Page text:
Thanks for your reply! But simple, teachers don't teach that part of the language in class. But you think high school students are innocent to cuss words? HA.
When i was learning German in high school, we learned some "minced oaths" - like English "gosh, darn, heck". I remember learning. "Zum Teufel!" - "Devil take it!"
I think that really depends upon the teacher. I took four years of Spanish in high school and had three different teachers. My teacher for 11th and 12th grade taught us many swear words. It wasn't part of the planned curriculum, but she always answered our questions about how to say things. There were certain things I wouldn't dare to ask her--some very useful phrases I would not learn (or need) till I started having some success with women in Mexico and Latin America.
Lessons for injurias have the potential to put some educators off. I think it is probably a matter of great pride among the duolingo staff that some public school educators are using duolingo, but these days schools are uptight. Very uptight. I'd imagine that language teachers would drop it very quickly if vulgar, violent, sexual, sexist, bigoted, insulting, indecent, or otherwise offensive language were being taught here. For that reason, I suspect that they would not add a section especially for profanity of any sort.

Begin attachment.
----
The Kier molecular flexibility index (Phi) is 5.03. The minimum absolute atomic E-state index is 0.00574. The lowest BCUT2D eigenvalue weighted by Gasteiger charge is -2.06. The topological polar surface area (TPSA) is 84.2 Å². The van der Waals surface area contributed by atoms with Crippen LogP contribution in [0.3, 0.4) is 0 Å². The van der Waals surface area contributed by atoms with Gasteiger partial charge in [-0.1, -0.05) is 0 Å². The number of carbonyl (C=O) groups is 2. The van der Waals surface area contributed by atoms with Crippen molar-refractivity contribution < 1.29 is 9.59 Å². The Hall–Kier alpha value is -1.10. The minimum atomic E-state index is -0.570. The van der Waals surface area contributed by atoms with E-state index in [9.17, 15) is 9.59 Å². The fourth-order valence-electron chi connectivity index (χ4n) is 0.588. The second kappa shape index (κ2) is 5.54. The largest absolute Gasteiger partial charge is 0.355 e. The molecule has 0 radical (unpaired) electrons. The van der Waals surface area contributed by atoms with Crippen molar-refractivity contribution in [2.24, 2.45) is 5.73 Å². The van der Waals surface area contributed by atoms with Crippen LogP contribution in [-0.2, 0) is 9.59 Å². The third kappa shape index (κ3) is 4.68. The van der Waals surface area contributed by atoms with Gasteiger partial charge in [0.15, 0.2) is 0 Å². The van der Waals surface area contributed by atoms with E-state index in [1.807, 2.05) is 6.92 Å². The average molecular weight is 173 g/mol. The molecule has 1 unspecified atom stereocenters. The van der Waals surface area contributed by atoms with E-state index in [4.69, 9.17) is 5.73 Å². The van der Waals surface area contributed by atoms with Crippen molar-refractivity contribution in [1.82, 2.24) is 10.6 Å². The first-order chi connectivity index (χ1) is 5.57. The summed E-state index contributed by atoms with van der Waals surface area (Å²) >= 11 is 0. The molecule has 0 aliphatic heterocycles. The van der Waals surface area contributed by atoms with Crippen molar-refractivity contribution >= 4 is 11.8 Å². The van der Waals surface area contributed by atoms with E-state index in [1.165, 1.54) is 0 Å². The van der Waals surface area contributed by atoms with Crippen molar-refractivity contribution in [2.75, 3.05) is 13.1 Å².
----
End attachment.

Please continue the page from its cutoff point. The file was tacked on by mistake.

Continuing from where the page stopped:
This seems like it could be feasible, at least? A PG-rated insults lesson could still be amusing, while steering clear of anything obscene.
And hey, that would give you a feel for how to cuss in the language if you wanted to look the swear words up . . . they're not exactly hard to find online.
high school students are the worst.... especially when it comes to innaproriate language and names. giving them duolingoers a vulgar/insults lesson would just encourage them to use this language, and who knows, maybe increase bullying among Latinx/spanish speaking people! not a clever idea, but if u want to learn spanish insults That Bad ask a spanish friend for answers or use google.
high school students are the worst.... especially when it comes to innaproriate language and names. giving them duolingoers a vulgar/insults lesson would just encourage them to use this language,
What is inappropriate language? Why is it bad, if they was going to use it?
Danger, those questions are trick questions about a topic you can't possible be aware of.
Some help 1: Answer this question: Who had decided that?
Some help 2: It has something to do with being monolingual or not.
maybe increase bullying among Latinx/spanish speaking people!
They already know that, and you knew that they know it.
No more straw man arguments, please.
I think it would be Great so long as there was an age restriction of some kind.
Would be helpful to know for sure that you "are not" saying anything offensive...I often worry that the translations I'm ingraining into my head are somehow close in relation to words that are offensive.